Tailored Caregiver Assessment and Referral® (TCARE®)

Tailored Caregiver Assessment and Referral® (TCARE®)


Rhonda J. V. Montgomery, PhD
Helen Bader School of Social Welfare
University of Wisconsin-Milwaukee
P.O. Box 786
Milwaukee, WI 53201
E-mail: rjvmont@tcarenavigator.com.


TCARE® (Tailored Caregiver Assessment and Referral®) is an evidence-based, six step care management program developed in 2007 by Dr. Rhonda JV Montgomery and colleagues at the University of Wisconsin-Milwaukee. TCARE® provides care managers with an efficient way to triage resources and available support services within a community to effectively address caregivers’ needs. This comprehensive system includes software, assessment tools, decision algorithms, and training program. It enables consistent, accurate screening and assessment of caregiver needs; uses scientifically-based decision algorithms to target services to specific identified needs; and fosters informed client choice and person-centered care.

The TCARE® process empowers family caregivers by providing them with critical information to make informed decisions that lead to the creation of highly individualized care plans. Additionally, the use of TCARE® decreases the amount of time a care manager spends in crisis management as the process allows the care manager to continuously assess and identify resources tailored to the specific needs of the caregiver as they move through their caregiving journey. This leads to the efficient use of scarce resources and lower healthcare costs. Two longitudinal randomized control studies conducted with partner organizations in four states have shown TCARE® to: 1) reduce caregiver stress, relationship strain, and depression and increase uplifts or the positive outcomes associated with caregiving. Studies have also shown TCARE® to lower caregiver’s intention to place the care recipient in an alternate care setting.
TCARE® is currently used by over 250 organizations in 12 states and has helped over 10,000 family caregivers nationwide.


TCARE® is grounded in the caregiver identity change theory, articulated by Montgomery and Kosloski (2013). The theory describes caregiving as a systematic process of identity change (e.g., change from original familial role of daughter to caregiver, change from original familial role of son to caregiver, change from original familial role of wife to caregiver, and change from original familial role of husband to caregiver). This identity change is understood to be a significant factor influencing the type and level of caregivers’ stress and burden.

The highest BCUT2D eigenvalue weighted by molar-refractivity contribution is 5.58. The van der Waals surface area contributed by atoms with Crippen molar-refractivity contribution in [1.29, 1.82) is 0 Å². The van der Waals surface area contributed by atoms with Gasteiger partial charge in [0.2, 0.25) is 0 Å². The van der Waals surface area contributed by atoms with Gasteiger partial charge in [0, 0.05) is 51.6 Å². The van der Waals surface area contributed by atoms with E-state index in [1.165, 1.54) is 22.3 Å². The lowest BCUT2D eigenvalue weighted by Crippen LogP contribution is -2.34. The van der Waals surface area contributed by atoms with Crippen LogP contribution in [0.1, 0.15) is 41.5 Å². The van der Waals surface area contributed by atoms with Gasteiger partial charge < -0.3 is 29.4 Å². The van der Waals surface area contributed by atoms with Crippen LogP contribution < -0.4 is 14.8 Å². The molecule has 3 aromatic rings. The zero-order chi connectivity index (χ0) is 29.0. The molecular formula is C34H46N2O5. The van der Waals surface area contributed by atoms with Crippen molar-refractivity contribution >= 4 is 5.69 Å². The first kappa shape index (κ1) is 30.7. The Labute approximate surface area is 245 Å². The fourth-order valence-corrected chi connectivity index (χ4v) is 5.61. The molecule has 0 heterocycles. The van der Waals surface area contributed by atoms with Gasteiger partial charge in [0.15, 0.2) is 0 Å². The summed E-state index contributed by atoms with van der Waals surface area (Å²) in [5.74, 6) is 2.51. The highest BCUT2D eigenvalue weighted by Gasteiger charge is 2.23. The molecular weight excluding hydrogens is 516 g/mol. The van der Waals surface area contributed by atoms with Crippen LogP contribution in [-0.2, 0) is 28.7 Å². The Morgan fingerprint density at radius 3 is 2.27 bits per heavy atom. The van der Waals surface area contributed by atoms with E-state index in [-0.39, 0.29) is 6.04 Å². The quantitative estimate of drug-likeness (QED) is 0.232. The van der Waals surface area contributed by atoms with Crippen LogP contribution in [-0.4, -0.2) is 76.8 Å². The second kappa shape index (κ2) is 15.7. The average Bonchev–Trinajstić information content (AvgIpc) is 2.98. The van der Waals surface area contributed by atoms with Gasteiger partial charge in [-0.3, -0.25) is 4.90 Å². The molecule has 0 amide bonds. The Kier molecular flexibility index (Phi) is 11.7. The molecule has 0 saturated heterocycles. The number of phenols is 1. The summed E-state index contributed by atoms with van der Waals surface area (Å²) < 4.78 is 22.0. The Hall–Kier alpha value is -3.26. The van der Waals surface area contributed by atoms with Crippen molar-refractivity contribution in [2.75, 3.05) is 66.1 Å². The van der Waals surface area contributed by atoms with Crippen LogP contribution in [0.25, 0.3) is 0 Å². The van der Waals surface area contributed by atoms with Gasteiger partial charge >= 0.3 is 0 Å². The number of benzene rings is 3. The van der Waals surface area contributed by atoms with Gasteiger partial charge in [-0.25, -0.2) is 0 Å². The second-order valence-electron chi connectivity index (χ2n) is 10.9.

The theory reflects 30 years of research on family caregiving and provides three insights that are reflected in the TCARE ® process. First, caregiver stress is understood as an integral concept that has been empirically shown to be the most direct measure of caregiving experience. Moreover, stress is multidimensional with a wide range of factors affecting different types of caregivers’ stress and burden. Second, there is great diversity among caregivers in terms of the type and quantity of tasks they undertake, the duration of time over which they serve in the role, the costs they incur, and the benefits that caregivers perceive as a consequence of their caregiving role. Third, there is great variation in patterns of service use among caregivers. Essentially caregivers will not use services that they do not perceive as needed and the perception of need is influenced by characteristics of the caregiver, the care receiver, and the provider. The caregiver identity change theory provides a lens to understand why caregiver interventions are not uniformly beneficial for all caregivers as well as guidance for effectively supporting caregivers with a wide range of services and educational resources.


The TCARE® process can be used to support non-professional caregivers assisting adults of any age, ethnicity, condition and/or disease of the person for whom they care. The assessment tools have been translated for use with Hispanic, Korean and Chinese caregivers. The tools have also been adapted for use with caregivers of wounded or ill military service members and for use with caregivers supporting adults with developmental disabilities.